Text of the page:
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veen  ·  513 days ago  ·  link  ·    ·  parent  ·  post: FCC plans to vote to overturn U.S. net neutrality rules in December

    Cable TV greatly improved access to television content compared to over-the-air broadcast, with more and more channels and packages available year after year.

More and more packages - for more and more money, with the good ones of course spread over multiple packages. Check out that graph! It rises 3 times faster than inflation since 1998.

My argument is that the same cost hiking is bound to happen with internet if the FCC is gonna do this. The airline industry might serve as a good corollary to this. Airline seat pricing is time-dependent and, if the airlines had their way, customer-dependent. Do you know the concept of willingness to pay? It's the bread and butter of airline pricing: each person has a dollar value in their head that represents what they are willing to pay for a service: anything above and they won't buy a ticket. The only goal that shareholders want an airline to pursue is to get every person in every single seat to pay as close to that price as possible.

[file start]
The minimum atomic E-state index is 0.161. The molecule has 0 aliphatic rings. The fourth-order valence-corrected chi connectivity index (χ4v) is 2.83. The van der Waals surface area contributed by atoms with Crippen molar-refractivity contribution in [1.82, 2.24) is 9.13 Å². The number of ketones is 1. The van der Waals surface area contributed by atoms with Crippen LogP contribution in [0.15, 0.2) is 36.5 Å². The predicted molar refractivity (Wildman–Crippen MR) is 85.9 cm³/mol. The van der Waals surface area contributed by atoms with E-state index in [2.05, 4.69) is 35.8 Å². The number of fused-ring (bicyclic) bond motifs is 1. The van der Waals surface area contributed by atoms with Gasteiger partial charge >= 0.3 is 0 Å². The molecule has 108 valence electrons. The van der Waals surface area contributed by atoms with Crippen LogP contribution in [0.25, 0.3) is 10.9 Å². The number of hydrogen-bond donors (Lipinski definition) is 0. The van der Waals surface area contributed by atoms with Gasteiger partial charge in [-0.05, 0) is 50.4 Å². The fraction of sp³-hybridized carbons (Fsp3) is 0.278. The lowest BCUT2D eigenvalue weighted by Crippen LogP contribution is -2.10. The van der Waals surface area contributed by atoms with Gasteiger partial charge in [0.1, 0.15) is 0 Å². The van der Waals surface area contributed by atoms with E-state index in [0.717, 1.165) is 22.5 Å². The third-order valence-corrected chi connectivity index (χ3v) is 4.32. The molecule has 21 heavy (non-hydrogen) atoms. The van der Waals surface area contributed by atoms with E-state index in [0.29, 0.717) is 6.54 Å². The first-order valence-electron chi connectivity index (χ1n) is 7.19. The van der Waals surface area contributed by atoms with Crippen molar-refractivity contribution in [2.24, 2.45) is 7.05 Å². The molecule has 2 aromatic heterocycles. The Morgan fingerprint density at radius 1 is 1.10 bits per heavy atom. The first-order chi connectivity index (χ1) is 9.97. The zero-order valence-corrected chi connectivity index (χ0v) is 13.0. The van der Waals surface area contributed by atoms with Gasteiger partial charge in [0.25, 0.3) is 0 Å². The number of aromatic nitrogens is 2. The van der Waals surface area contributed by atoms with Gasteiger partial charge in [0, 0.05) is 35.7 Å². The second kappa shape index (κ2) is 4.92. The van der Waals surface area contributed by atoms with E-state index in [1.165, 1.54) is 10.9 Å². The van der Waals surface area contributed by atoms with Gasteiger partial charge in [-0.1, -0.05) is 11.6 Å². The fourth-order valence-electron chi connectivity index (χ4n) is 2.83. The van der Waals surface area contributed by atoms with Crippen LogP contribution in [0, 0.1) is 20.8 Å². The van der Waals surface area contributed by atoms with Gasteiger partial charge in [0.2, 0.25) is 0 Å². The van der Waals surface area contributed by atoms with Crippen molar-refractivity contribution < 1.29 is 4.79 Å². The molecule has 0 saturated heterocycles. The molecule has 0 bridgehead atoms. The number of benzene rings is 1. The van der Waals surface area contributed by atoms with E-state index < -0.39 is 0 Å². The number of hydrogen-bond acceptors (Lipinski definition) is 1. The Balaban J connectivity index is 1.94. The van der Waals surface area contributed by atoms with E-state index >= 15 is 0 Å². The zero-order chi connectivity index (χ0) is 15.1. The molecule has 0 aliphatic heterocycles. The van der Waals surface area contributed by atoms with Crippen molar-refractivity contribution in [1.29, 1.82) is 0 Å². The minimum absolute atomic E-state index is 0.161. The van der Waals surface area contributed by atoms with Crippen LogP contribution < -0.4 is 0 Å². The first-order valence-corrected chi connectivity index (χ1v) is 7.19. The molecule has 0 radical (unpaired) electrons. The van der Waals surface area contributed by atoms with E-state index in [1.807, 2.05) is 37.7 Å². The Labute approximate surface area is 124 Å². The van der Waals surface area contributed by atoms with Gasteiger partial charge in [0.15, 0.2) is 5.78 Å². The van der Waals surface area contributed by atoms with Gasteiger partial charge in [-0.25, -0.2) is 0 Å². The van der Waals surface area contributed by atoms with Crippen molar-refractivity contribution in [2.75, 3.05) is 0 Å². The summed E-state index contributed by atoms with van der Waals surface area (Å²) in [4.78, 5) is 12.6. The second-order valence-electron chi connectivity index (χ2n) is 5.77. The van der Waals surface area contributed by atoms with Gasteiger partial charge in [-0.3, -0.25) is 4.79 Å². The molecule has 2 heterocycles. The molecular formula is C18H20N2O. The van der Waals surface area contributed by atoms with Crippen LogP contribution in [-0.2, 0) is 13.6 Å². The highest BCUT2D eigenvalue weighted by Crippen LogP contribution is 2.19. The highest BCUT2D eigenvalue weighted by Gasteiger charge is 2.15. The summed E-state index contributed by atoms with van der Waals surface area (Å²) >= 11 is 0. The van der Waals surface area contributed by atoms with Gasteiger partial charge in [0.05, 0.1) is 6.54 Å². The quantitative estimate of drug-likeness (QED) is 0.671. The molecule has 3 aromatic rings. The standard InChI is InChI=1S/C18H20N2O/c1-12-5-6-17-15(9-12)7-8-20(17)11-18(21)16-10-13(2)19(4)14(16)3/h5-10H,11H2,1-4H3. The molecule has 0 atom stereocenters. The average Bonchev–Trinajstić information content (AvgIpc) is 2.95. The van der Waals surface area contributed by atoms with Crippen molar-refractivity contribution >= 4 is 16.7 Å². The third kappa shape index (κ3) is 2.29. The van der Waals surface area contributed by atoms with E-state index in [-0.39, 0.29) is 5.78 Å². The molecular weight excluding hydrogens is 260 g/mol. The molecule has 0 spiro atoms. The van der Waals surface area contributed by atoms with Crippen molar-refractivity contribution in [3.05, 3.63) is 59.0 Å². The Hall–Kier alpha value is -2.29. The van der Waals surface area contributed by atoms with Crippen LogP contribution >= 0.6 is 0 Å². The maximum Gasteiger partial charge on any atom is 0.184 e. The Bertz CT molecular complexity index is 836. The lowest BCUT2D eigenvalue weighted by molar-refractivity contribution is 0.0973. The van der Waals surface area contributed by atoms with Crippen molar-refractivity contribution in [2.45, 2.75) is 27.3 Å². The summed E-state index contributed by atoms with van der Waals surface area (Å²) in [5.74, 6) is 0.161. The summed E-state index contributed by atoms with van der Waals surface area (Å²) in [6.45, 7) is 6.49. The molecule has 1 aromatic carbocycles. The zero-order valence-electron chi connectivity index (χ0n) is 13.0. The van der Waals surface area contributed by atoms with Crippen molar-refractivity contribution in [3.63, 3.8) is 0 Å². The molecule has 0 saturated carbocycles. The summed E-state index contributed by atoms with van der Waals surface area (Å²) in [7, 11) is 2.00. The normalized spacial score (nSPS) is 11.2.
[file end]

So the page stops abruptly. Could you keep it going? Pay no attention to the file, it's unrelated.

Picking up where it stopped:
The most lucrative passengers are people who fly for business reasons, since the cost/benefit calculation is nearly always positive. If airlines could charge you more for traveling as a business-passenger they would, but they're not allowed to directly discriminate like that. But pretty much all business passengers want to be home on Friday or Saturday, so one of the best ways for airlines to figure out if you are a tourist or a businessman is to offer a cheap ticket that has your outbound flight before Saturday night and the inbound after. This is called the saturday-night stay, and while good competition can destroy it, the airline industry in the US has consolidated so much that it is pretty much standard now.

My "nightmare" scenario is that price-practices like this will also be adopted by ISPs. They have your internet history anyways, so they can totally figure out how rich you approximately are. Net neutrality also prevents discrimination between customers, if I understand it correctly.

Infrastructure costs are important, but it's not like cable companies aren't making plenty of money - the problem is that they let the customer pay for that kind of stuff, because capitalism. Also, wouldn't it be an argument for net neutrality if internet penetration is larger than TV cable penetration?